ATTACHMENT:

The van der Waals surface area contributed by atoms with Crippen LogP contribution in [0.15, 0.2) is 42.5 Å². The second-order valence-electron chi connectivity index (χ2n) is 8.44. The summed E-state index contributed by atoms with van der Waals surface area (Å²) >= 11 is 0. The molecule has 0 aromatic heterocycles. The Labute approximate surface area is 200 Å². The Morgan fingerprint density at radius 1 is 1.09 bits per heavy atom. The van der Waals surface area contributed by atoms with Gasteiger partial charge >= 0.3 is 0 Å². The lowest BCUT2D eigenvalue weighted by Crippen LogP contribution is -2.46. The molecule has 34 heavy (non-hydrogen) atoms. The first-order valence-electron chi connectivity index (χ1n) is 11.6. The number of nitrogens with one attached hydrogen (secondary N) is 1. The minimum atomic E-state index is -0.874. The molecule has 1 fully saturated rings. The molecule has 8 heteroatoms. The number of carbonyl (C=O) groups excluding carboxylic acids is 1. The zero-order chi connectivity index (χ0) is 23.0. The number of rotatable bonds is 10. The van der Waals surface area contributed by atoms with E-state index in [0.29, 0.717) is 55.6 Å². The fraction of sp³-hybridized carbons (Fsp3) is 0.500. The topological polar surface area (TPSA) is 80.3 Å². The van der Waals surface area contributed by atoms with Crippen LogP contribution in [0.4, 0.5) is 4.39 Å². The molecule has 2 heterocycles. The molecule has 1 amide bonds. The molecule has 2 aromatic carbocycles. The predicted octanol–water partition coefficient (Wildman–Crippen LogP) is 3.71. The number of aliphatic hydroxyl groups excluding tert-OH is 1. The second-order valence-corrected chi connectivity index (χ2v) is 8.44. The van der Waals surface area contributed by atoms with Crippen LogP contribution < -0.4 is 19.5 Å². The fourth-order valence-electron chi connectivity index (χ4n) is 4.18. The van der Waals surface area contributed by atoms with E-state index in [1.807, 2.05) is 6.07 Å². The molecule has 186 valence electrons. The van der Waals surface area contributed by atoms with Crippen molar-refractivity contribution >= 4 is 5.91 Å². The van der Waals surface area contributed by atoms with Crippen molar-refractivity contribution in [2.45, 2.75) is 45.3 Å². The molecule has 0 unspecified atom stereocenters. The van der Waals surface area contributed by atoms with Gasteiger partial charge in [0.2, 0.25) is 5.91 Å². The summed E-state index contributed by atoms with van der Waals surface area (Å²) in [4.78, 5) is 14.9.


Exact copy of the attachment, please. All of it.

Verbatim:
The van der Waals surface area contributed by atoms with Crippen LogP contribution in [0.15, 0.2) is 42.5 Å². The second-order valence-electron chi connectivity index (χ2n) is 8.44. The summed E-state index contributed by atoms with van der Waals surface area (Å²) >= 11 is 0. The molecule has 0 aromatic heterocycles. The Labute approximate surface area is 200 Å². The Morgan fingerprint density at radius 1 is 1.09 bits per heavy atom. The van der Waals surface area contributed by atoms with Gasteiger partial charge >= 0.3 is 0 Å². The lowest BCUT2D eigenvalue weighted by Crippen LogP contribution is -2.46. The molecule has 34 heavy (non-hydrogen) atoms. The first-order valence-electron chi connectivity index (χ1n) is 11.6. The number of nitrogens with one attached hydrogen (secondary N) is 1. The minimum atomic E-state index is -0.874. The molecule has 1 fully saturated rings. The molecule has 8 heteroatoms. The number of carbonyl (C=O) groups excluding carboxylic acids is 1. The zero-order chi connectivity index (χ0) is 23.0. The number of rotatable bonds is 10. The van der Waals surface area contributed by atoms with E-state index in [0.29, 0.717) is 55.6 Å². The fraction of sp³-hybridized carbons (Fsp3) is 0.500. The topological polar surface area (TPSA) is 80.3 Å². The van der Waals surface area contributed by atoms with Crippen LogP contribution in [0.4, 0.5) is 4.39 Å². The molecule has 2 heterocycles. The molecule has 1 amide bonds. The molecule has 2 aromatic carbocycles. The predicted octanol–water partition coefficient (Wildman–Crippen LogP) is 3.71. The number of aliphatic hydroxyl groups excluding tert-OH is 1. The second-order valence-corrected chi connectivity index (χ2v) is 8.44. The van der Waals surface area contributed by atoms with Crippen LogP contribution < -0.4 is 19.5 Å². The fourth-order valence-electron chi connectivity index (χ4n) is 4.18. The van der Waals surface area contributed by atoms with E-state index in [1.807, 2.05) is 6.07 Å². The molecule has 186 valence electrons. The van der Waals surface area contributed by atoms with Crippen molar-refractivity contribution >= 4 is 5.91 Å². The van der Waals surface area contributed by atoms with Crippen molar-refractivity contribution in [2.45, 2.75) is 45.3 Å². The molecule has 0 unspecified atom stereocenters. The van der Waals surface area contributed by atoms with Gasteiger partial charge in [0.2, 0.25) is 5.91 Å². The summed E-state index contributed by atoms with van der Waals surface area (Å²) in [4.78, 5) is 14.9.